Miroslav Klose says a new generation of creative players can help Germany avenge its loss to Spain in the 2008 European Championship final when the sides meet in the World Cup semifinals on Wednesday.
The veteran forward was in an experienced German side that lost a one-sided Euro final 1-0 in Vienna.
Klose said Sunday that the World Cup rematch in Durban will feature "different players, different squads" — which will be to Germany's advantage.
"Spain is still ruling supreme in Europe but in terms of quality I think we have improved, big time," Klose said through a translator.
Young Germans who have impressed the soccer world in South Africa include playmaker Mesut Oezil, four-goal wide player Thomas Mueller and defensive midfielder Sami Khedira.
Klose, who played his 100th international game in the quarter-final win over Argentina on Saturday, said they brought enormous quality and a fresh attitude to the team.
"A few years ago people kept saying that isn't it a shame there aren't any new generations coming through — we've no forwards coming through, no creative midfielders coming through and everybody deplored that.
"But time has proved these people wrong," Klose said.
Klose and Mueller both were on target in knockout-round victories against England and Argentina, as Germany scored four goals each time to embarrass its old rivals.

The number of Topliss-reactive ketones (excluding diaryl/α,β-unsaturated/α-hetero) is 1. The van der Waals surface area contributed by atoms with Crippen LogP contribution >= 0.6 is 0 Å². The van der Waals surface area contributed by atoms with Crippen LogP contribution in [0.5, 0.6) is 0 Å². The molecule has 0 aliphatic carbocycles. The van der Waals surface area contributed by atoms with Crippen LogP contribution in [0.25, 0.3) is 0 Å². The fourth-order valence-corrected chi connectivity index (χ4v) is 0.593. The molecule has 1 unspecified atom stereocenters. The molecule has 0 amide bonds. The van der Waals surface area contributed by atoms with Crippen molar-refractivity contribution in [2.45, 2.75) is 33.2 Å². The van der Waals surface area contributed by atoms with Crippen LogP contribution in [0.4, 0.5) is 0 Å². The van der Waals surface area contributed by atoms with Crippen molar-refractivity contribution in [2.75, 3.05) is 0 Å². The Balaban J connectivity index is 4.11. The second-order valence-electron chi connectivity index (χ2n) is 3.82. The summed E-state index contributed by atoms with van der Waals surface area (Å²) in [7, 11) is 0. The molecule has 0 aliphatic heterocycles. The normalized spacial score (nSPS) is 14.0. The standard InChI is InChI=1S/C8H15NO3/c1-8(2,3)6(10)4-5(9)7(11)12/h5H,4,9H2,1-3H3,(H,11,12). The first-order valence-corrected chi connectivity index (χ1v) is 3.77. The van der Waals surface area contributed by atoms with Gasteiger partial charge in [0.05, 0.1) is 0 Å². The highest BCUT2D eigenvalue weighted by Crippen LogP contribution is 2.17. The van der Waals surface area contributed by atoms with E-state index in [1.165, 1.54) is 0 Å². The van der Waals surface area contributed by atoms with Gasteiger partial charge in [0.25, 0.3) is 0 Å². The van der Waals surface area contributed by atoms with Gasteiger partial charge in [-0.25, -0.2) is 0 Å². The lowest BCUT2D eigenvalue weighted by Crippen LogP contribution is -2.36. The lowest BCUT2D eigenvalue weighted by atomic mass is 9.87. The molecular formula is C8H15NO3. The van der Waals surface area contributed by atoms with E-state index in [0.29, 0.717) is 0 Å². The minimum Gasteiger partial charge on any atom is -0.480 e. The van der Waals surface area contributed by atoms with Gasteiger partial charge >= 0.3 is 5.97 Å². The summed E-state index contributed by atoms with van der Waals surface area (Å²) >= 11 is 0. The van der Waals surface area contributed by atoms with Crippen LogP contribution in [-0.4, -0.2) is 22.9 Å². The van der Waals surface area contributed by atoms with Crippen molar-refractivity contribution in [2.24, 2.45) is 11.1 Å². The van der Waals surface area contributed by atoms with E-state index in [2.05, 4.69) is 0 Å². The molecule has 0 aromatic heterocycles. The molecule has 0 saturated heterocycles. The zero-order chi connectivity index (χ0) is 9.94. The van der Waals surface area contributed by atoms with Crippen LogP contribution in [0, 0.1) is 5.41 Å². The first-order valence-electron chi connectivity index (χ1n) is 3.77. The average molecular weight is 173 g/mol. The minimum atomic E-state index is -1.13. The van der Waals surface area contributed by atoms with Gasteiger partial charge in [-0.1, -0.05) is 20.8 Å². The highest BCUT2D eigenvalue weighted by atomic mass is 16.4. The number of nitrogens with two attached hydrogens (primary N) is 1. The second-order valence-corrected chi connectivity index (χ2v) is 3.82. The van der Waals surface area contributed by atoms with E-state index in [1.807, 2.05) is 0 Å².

However, Mueller collected his second yellow card of the finals in the 4-0 dismantling of Diego Maradona's team, and will sit out the Spanish clash.
Klose said Sunday that Spain will be the best opponent Germany has faced at this World Cup — "surely better" than England and Argentina.
"Spain is the best of the three. They play a fantastic game," said the 32-year-old Bayern Munich forward, before adding that Spain's 1-0 quarter-final victory against Paraguay late Saturday encouraged the German camp.
"That has shown us that Spain are not unbeatable, they're not invincible. There is a slight difference in the way they played between 2008 and now," Klose said.
Spain's decisive score came late from David Villa for his tournament-leading fifth goal.
"He's a fantastic player," praised Klose, who has four in his four matches. "He's left-footed, right-footed, technically gifted. He's almost as complete a player as Lionel Messi.
"He's a player that you have to combat against with a whole team, not just one defender."
Klose revealed he set himself a personal target of five at this World Cup with the semifinal and the July 11 final, or the third-place match, still to play.
One more goal would bring him level with leader Ronaldo of Brazil on the all-time World Cup list with 15.
Two of Ronaldo's career tally came in the 2002 World Cup final as Brazil beat Klose's Germany 2-0.
"I spoke with him after the final and at the time I would not have dreamed of ever coming close to him, needing two more goals to surpass him," Klose said. "I hope he's not too worried."
The only anxiety Klose feels at his third World Cup is about making a speech to teammates in honour of his 100th appearance.
Klose avoided the German squad tradition late on Saturday when the team returned to its hotel base in Erasmia from Cape Town.
"I was really happy that no one noticed. Most of the players were either eating away or having a beer or two," he said. "Sooner or later people will be reminded and I will have to come through and make that speech."